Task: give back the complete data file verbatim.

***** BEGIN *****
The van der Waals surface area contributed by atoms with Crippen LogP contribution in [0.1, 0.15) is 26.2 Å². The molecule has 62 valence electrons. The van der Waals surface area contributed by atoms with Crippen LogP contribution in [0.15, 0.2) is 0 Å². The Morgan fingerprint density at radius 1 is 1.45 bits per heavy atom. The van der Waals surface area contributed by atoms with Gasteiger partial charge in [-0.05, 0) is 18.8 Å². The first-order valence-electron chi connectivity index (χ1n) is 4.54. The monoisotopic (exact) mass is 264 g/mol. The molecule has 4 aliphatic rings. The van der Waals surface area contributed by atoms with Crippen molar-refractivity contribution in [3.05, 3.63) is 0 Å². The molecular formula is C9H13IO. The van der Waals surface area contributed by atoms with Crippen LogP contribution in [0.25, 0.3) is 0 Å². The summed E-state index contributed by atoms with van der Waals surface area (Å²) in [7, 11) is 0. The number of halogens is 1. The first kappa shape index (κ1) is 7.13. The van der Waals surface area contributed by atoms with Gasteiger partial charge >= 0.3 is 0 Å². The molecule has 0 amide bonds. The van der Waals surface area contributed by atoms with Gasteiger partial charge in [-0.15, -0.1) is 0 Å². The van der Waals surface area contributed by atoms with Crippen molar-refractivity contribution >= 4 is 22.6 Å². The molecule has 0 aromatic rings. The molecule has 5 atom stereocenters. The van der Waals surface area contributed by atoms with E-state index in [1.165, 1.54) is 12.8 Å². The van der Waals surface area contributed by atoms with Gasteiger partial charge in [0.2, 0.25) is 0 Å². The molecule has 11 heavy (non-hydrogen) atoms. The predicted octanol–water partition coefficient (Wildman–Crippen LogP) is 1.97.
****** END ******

The van der Waals surface area contributed by atoms with Crippen LogP contribution in [0.1, 0.15) is 26.2 Å². The molecule has 62 valence electrons. The van der Waals surface area contributed by atoms with Crippen LogP contribution in [0.15, 0.2) is 0 Å². The Morgan fingerprint density at radius 1 is 1.45 bits per heavy atom. The van der Waals surface area contributed by atoms with Gasteiger partial charge in [-0.05, 0) is 18.8 Å². The first-order valence-electron chi connectivity index (χ1n) is 4.54. The monoisotopic (exact) mass is 264 g/mol. The molecule has 4 aliphatic rings. The van der Waals surface area contributed by atoms with Crippen molar-refractivity contribution in [3.05, 3.63) is 0 Å². The molecular formula is C9H13IO. The van der Waals surface area contributed by atoms with Crippen LogP contribution in [0.25, 0.3) is 0 Å². The summed E-state index contributed by atoms with van der Waals surface area (Å²) in [7, 11) is 0. The number of halogens is 1. The first kappa shape index (κ1) is 7.13. The van der Waals surface area contributed by atoms with Gasteiger partial charge >= 0.3 is 0 Å². The molecule has 0 amide bonds. The van der Waals surface area contributed by atoms with Gasteiger partial charge in [-0.15, -0.1) is 0 Å². The van der Waals surface area contributed by atoms with Crippen molar-refractivity contribution >= 4 is 22.6 Å². The molecule has 0 aromatic rings. The molecule has 5 atom stereocenters. The van der Waals surface area contributed by atoms with E-state index in [1.165, 1.54) is 12.8 Å². The van der Waals surface area contributed by atoms with Gasteiger partial charge in [0.2, 0.25) is 0 Å². The molecule has 11 heavy (non-hydrogen) atoms. The predicted octanol–water partition coefficient (Wildman–Crippen LogP) is 1.97.